Eight men attended the Men’s Health Workshop at the Institute for Family Health’s Stevenson Family Health Center. Joseph Ellis, author of this article, is fourth from the left.
This post was written by Joseph Ellis, a Community Health Worker at Bronx Health REACH.
As a Community Health Worker for Bronx Health REACH and the Men’s Department Coordinator for my church, Bronx Deliverance Center of Faith, I have been working and communicating with men in the community and the churches for several years. Our conversations have been on various subjects such as spiritual growth, finances, community involvement, and health.
I’ve noticed that when we begin to talk about our health, we come up with many reasons why we are not giving our health top priority in our life. For example, we work, we are tired when we get home, we have no desire, we are not interested in exercising because it takes too much time, we eat whatever our partner cooks, or we do not have time to go to the Doctor.
Normally men have a difficult time discussing issues concerning our health. Our perception of ourselves is often: whatever we face, we can handle. Irrespective of the challenge, men believe they are indestructible, and can address any issue on their own, even if it’s a health one. But this is not always the case.
Many of the men I have spoken with mentioned having struggles with health concerns like diabetes, being overweight and losing the weight, being stressed about work and providing for their families. As a Community Health Worker, I wanted to do something to address these concerns. If I could get them all together in a workshop and have their health concerns addressed by a doctor, maybe they would be more receptive to opening up about the challenges they have as men regarding being healthy.
With the help of Ms. Tabasa Ozawa, one of the interns at Bronx Health REACH, we created a Men’s Health survey that we distributed to men to get a broader idea of the other health topics they are concerned about. Using this survey, I was able to outreach to 160 men from different ethnicities and ages in the community, churches, and masjids. It took a couple of months to gather all this important information together.
From the information gathered, I organized a Men’s Health Workshop at the Institute for Family Health’s Stevenson Family Health Center in the Bronx. Dr. Eric Gayle, the NYC Regional Medical director for the Institute for Family Health, led this first Men’s Health Workshop on Saturday, January 18, 2020.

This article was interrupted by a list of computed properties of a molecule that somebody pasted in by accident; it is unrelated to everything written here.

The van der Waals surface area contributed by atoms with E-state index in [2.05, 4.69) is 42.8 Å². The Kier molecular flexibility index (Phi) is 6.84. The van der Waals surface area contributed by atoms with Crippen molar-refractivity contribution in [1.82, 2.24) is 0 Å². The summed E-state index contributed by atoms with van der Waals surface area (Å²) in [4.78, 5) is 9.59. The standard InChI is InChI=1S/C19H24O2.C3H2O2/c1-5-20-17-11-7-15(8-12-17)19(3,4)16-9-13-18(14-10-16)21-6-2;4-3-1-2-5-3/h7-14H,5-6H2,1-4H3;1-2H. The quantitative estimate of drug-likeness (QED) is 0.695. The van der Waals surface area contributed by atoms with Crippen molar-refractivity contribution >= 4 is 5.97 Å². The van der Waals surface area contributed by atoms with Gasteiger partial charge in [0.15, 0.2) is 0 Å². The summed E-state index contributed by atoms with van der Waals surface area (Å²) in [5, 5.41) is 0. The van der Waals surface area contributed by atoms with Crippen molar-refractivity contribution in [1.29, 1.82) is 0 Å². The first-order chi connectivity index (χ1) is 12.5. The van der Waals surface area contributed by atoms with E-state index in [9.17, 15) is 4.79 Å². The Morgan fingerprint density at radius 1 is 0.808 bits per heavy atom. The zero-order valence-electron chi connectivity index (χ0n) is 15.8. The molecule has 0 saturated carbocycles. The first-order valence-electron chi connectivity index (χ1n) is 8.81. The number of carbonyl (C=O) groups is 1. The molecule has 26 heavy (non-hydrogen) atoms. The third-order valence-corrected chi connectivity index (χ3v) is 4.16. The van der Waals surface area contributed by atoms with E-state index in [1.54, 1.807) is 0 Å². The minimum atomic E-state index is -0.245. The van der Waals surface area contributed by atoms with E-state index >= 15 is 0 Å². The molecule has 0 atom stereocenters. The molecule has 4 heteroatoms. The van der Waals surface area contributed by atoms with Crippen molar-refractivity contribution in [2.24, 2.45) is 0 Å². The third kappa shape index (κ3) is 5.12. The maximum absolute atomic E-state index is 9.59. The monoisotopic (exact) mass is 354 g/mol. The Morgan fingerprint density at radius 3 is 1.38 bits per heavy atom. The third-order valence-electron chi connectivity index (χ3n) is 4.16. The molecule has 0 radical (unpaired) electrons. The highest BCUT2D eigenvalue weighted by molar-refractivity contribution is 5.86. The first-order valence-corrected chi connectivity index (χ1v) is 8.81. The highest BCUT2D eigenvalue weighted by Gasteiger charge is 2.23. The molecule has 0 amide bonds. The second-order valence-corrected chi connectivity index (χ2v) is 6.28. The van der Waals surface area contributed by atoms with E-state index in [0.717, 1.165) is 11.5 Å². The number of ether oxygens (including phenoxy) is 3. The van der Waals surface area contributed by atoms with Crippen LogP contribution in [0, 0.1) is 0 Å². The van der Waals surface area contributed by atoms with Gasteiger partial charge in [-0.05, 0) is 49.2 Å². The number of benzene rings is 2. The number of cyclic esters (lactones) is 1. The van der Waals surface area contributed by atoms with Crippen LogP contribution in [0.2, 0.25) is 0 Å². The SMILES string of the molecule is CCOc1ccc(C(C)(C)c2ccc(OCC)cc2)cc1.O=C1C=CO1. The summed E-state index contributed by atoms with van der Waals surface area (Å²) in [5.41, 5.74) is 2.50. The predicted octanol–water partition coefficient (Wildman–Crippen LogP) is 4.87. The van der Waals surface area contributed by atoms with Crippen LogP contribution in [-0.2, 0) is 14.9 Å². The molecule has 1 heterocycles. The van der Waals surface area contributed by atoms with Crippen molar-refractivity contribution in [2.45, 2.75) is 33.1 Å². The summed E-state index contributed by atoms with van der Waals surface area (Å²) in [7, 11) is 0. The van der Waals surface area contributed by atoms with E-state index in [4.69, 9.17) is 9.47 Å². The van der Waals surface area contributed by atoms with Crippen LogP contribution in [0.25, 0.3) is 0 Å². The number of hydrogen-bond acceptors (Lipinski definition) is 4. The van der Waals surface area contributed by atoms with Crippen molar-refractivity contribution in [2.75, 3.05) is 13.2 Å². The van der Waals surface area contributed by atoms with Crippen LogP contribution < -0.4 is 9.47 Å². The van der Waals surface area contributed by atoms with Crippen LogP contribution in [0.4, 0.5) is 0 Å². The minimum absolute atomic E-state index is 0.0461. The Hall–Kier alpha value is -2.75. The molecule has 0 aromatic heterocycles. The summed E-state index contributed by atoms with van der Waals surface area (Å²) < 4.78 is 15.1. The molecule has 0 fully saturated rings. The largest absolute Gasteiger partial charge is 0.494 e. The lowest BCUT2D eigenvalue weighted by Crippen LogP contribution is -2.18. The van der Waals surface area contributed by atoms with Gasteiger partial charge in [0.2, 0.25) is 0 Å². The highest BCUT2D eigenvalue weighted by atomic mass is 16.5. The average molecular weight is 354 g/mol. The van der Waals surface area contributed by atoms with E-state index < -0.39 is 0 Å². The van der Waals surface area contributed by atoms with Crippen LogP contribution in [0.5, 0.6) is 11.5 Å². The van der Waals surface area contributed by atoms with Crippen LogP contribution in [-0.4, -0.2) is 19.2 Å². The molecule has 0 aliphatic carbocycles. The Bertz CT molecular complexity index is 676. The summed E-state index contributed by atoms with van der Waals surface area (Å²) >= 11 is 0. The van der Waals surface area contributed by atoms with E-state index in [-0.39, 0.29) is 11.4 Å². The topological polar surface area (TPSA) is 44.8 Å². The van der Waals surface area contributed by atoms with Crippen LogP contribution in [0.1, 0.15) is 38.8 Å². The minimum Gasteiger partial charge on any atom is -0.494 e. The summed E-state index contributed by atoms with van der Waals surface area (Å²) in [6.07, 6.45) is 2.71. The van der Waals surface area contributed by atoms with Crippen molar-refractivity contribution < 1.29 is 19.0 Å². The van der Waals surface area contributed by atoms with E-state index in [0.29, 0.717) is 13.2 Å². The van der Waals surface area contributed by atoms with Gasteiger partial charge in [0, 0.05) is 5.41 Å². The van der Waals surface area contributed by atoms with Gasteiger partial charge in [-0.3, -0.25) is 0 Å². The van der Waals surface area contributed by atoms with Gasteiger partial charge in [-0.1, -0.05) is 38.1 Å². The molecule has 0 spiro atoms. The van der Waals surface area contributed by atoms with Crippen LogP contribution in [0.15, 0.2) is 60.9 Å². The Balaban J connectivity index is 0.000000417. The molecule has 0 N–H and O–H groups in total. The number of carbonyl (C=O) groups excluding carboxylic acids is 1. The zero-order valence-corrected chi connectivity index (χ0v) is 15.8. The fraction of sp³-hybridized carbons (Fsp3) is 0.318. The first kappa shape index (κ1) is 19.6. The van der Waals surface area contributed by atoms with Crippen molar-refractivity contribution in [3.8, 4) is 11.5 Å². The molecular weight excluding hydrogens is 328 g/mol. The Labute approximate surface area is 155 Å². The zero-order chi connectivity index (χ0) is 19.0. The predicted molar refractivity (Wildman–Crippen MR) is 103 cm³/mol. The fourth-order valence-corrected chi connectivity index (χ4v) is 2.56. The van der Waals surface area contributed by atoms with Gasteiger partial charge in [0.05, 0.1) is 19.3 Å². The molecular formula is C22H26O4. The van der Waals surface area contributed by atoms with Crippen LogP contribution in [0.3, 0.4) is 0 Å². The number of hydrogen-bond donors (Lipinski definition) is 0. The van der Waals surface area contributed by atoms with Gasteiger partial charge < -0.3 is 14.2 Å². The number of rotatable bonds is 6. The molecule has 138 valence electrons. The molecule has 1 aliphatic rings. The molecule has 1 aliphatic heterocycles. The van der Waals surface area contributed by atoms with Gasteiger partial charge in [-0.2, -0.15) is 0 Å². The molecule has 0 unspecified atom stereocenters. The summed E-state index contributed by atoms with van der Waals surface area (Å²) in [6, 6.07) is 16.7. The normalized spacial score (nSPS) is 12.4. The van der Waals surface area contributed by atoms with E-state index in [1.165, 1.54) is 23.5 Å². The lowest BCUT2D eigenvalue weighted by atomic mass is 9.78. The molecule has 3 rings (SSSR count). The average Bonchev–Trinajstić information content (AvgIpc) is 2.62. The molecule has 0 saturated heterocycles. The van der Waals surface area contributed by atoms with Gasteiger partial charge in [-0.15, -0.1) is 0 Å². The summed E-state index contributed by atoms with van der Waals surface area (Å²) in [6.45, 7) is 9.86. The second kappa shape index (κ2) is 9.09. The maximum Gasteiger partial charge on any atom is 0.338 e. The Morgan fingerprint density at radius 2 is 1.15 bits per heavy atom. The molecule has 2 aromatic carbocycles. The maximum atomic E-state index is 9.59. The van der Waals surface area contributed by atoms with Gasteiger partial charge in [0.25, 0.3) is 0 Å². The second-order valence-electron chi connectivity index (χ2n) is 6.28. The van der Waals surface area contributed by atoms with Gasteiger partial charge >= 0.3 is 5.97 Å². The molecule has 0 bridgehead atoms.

Dr. Eric Gayle led the workshop and answered questions about Men’s health.
Several health topics were chosen that we felt would encourage a dialogue among the men.
Those topics were:
a. Age Dependent Preventive Health
d. Interacting with your Primary Provider
e. Cancer Screenings
The interaction between the men and Dr. Gayle was dynamic. He talked to them and not at them. As they warmed up to him, the questions just kept coming. This workshop was designed to get the men to open up about their health concerns, and they did. Scheduled for two hours, the workshop easily went another half an hour.
Questions were addressed about diabetes, family history, discussing your health concerns with your doctor; (the doctors are here to help you but need you to communicate to them what is bothering you), sexual health, prostate growth and cancer, what are the options to combat these concerns and more.
The workshop hit home for the men and they wanted to know when we would be holding the next one. When the workshop ended, a couple of the men hugged Dr. Gayle and prayed for him. Wow! What a positive response to a dynamic workshop.
Attendees were encouraged to be proactive in managing their health.
As a Community Health Worker, I am encouraged that having these Men’s Health Workshops will be a tremendous help in assisting the men in our communities to take charge of their health and become more proactive. With the help of Dr. Gayle and other providers at the Institute for Family Health, we will continue to organize more workshops to provide a forum where men can have an open discussion about their health.
If you would like more information about the Men’s Health Workshop, contact Joseph Ellis at (212) 633-0800, ext. 1341.